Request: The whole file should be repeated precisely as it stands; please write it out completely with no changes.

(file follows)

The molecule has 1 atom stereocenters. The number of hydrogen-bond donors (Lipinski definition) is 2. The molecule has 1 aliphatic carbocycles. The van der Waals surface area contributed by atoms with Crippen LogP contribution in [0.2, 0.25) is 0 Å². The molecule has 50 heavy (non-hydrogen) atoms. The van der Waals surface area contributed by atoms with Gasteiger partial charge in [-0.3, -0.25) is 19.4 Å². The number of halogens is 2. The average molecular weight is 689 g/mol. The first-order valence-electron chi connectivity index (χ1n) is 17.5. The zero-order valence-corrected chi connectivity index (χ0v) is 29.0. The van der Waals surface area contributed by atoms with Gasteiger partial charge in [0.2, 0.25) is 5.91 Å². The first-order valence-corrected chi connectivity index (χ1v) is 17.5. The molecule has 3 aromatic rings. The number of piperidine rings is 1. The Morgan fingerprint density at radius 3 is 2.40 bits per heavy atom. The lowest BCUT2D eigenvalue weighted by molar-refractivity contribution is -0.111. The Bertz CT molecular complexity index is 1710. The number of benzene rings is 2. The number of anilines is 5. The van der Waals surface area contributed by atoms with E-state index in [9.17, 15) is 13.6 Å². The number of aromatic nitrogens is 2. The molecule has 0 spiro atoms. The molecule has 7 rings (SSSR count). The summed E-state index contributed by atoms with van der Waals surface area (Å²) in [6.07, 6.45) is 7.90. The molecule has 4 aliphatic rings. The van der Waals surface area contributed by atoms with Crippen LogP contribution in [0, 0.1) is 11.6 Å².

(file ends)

The molecule has 1 atom stereocenters. The number of hydrogen-bond donors (Lipinski definition) is 2. The molecule has 1 aliphatic carbocycles. The van der Waals surface area contributed by atoms with Crippen LogP contribution in [0.2, 0.25) is 0 Å². The molecule has 50 heavy (non-hydrogen) atoms. The van der Waals surface area contributed by atoms with Gasteiger partial charge in [-0.3, -0.25) is 19.4 Å². The number of halogens is 2. The average molecular weight is 689 g/mol. The first-order valence-electron chi connectivity index (χ1n) is 17.5. The zero-order valence-corrected chi connectivity index (χ0v) is 29.0. The van der Waals surface area contributed by atoms with Gasteiger partial charge in [0.2, 0.25) is 5.91 Å². The first-order valence-corrected chi connectivity index (χ1v) is 17.5. The molecule has 3 aromatic rings. The number of piperidine rings is 1. The Morgan fingerprint density at radius 3 is 2.40 bits per heavy atom. The lowest BCUT2D eigenvalue weighted by molar-refractivity contribution is -0.111. The Bertz CT molecular complexity index is 1710. The number of benzene rings is 2. The number of anilines is 5. The van der Waals surface area contributed by atoms with E-state index in [9.17, 15) is 13.6 Å². The number of aromatic nitrogens is 2. The molecule has 0 spiro atoms. The molecule has 7 rings (SSSR count). The summed E-state index contributed by atoms with van der Waals surface area (Å²) in [6.07, 6.45) is 7.90. The molecule has 4 aliphatic rings. The van der Waals surface area contributed by atoms with Crippen LogP contribution in [0, 0.1) is 11.6 Å².